Here's to embracing these agreements this week!

Be Well, Stephen

Center was created to support individuals and teams so they can live from their Purposeful Center. We specialize in professional coaching and leadership development and we’d love to support you! Click on our Services page to book a free consultation.

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  • Writer's pictureStephen

I don't know if you are familiar with the self-understanding tool known as The Enneagram, but I have started to study and learn more about it in recent months. One of the things I appreciate about it, is its acknowledgement toward an orientation of time. Basically, it recognizes that there are three orientations of time - the past, the present, and the future. Now I know that doesn't really seem like a huge insight, but what it sees is that most people have a tendency toward one of those as their default mode of thinking. In other words, some people tend to mostly view the world through a past orientation - looking at life through what has already happened. Some people tend to have a present view of time - looking at life in this moment and thinking about what they can do right now. And some people tend to view the world through a future lens - thinking mostly about what is coming or could be happening out in front of them.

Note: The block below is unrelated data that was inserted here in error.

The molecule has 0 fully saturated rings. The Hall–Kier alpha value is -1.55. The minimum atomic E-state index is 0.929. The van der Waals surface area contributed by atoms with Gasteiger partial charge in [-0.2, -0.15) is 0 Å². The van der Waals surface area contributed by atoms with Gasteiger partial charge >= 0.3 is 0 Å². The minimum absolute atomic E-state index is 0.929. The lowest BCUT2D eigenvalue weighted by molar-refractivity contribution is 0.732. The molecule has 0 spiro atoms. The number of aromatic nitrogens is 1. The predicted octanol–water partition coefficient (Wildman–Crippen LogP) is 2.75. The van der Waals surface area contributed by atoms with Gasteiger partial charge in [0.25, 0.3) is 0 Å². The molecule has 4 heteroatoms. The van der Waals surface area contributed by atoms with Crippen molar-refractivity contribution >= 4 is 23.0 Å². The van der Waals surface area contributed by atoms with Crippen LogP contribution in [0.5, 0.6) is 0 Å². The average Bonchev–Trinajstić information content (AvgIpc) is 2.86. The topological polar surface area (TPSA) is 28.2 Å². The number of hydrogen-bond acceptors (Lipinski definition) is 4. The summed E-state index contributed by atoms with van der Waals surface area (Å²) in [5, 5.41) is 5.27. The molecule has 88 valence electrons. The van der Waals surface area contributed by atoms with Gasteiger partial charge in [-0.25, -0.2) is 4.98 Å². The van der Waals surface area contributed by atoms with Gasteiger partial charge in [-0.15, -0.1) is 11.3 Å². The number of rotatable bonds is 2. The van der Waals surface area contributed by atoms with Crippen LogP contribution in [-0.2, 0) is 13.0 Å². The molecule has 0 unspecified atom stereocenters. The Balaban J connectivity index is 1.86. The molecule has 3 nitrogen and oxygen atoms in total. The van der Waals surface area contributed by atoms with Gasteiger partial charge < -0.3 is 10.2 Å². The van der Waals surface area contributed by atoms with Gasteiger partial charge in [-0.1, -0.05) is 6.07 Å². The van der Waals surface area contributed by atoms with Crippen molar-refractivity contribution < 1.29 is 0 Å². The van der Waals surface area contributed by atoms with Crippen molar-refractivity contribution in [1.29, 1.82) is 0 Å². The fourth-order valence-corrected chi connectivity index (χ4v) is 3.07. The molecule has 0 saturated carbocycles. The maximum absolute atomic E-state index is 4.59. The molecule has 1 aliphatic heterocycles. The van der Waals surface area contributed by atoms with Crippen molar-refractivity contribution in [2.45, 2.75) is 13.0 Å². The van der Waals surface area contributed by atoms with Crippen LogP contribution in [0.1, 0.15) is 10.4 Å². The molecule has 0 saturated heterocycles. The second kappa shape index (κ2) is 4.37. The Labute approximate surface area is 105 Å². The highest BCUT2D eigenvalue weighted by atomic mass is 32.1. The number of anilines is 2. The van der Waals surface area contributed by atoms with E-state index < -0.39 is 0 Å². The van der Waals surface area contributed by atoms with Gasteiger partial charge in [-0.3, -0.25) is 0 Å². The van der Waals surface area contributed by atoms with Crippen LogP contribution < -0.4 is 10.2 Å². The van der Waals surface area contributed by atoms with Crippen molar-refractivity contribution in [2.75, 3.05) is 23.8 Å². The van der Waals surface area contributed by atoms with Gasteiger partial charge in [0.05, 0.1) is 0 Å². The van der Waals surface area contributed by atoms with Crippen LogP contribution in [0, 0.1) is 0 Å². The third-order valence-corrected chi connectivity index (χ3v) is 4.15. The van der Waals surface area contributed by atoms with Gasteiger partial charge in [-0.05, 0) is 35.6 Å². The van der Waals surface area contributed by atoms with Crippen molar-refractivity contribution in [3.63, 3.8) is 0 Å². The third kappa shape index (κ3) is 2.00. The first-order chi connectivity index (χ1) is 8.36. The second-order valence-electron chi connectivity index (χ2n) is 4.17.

No one only views their lives through their singular lens, but if we can determine our primary orientation to time, it can help us know ourselves and our tendencies more clearly so we don't get stuck into exaggerated patterns of thinking. Some illustrations to help.


People who have a default orientation of time toward the past have the great benefit of quickly learning from the past - from both positive and negative experiences. A Past-Oriented individual can easily learn from their mistakes and their victories, echoing the words of philosopher Soren Kierkegaard, "We live life forward, but we understand it backward." However, past-oriented people can also get stuck in the past, and when they do it can create lots of opportunities for regret to surface in their lives. If they aren't careful, those regrets can pile up and lead to a significant amount of despair.